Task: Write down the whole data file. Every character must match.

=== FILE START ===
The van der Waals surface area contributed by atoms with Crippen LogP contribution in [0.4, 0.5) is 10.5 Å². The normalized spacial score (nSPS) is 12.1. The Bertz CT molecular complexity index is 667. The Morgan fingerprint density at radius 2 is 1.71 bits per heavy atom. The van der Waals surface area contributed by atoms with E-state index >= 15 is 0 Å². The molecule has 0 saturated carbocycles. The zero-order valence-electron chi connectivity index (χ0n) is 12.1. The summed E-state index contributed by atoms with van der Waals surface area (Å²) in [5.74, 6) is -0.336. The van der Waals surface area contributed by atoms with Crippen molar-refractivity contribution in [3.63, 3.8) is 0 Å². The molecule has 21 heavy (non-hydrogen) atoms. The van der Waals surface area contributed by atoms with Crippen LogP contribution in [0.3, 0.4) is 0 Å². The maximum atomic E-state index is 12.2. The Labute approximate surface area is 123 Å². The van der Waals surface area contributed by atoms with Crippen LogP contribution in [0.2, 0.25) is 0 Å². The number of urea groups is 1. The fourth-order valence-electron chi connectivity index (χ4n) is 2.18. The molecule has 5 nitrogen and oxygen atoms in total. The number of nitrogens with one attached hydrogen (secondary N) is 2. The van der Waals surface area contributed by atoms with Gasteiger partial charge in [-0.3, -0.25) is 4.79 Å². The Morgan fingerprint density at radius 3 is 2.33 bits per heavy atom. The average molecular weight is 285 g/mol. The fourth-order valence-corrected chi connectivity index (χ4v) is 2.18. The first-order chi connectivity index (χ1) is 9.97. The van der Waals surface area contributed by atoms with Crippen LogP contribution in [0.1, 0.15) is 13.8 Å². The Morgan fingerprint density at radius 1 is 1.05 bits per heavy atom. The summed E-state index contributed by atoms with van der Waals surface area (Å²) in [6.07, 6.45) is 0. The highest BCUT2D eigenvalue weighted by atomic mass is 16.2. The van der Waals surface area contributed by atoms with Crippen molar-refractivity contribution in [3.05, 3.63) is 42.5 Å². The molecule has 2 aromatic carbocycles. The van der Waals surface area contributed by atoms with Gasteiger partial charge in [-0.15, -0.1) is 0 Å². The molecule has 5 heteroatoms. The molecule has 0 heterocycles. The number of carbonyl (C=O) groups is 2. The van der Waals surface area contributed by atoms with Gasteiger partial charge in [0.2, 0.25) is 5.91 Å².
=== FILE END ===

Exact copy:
The van der Waals surface area contributed by atoms with Crippen LogP contribution in [0.4, 0.5) is 10.5 Å². The normalized spacial score (nSPS) is 12.1. The Bertz CT molecular complexity index is 667. The Morgan fingerprint density at radius 2 is 1.71 bits per heavy atom. The van der Waals surface area contributed by atoms with E-state index >= 15 is 0 Å². The molecule has 0 saturated carbocycles. The zero-order valence-electron chi connectivity index (χ0n) is 12.1. The summed E-state index contributed by atoms with van der Waals surface area (Å²) in [5.74, 6) is -0.336. The van der Waals surface area contributed by atoms with Crippen molar-refractivity contribution in [3.63, 3.8) is 0 Å². The molecule has 21 heavy (non-hydrogen) atoms. The van der Waals surface area contributed by atoms with Crippen LogP contribution in [0.3, 0.4) is 0 Å². The maximum atomic E-state index is 12.2. The Labute approximate surface area is 123 Å². The van der Waals surface area contributed by atoms with Crippen LogP contribution in [0.2, 0.25) is 0 Å². The number of urea groups is 1. The fourth-order valence-electron chi connectivity index (χ4n) is 2.18. The molecule has 5 nitrogen and oxygen atoms in total. The number of nitrogens with one attached hydrogen (secondary N) is 2. The van der Waals surface area contributed by atoms with Gasteiger partial charge in [-0.3, -0.25) is 4.79 Å². The Morgan fingerprint density at radius 3 is 2.33 bits per heavy atom. The average molecular weight is 285 g/mol. The fourth-order valence-corrected chi connectivity index (χ4v) is 2.18. The first-order chi connectivity index (χ1) is 9.97. The van der Waals surface area contributed by atoms with Crippen LogP contribution in [0.1, 0.15) is 13.8 Å². The Morgan fingerprint density at radius 1 is 1.05 bits per heavy atom. The summed E-state index contributed by atoms with van der Waals surface area (Å²) in [6.07, 6.45) is 0. The highest BCUT2D eigenvalue weighted by atomic mass is 16.2. The van der Waals surface area contributed by atoms with Crippen molar-refractivity contribution in [3.05, 3.63) is 42.5 Å². The molecule has 2 aromatic carbocycles. The van der Waals surface area contributed by atoms with Gasteiger partial charge in [-0.15, -0.1) is 0 Å². The molecule has 5 heteroatoms. The molecule has 0 heterocycles. The number of carbonyl (C=O) groups is 2. The van der Waals surface area contributed by atoms with Gasteiger partial charge in [0.2, 0.25) is 5.91 Å².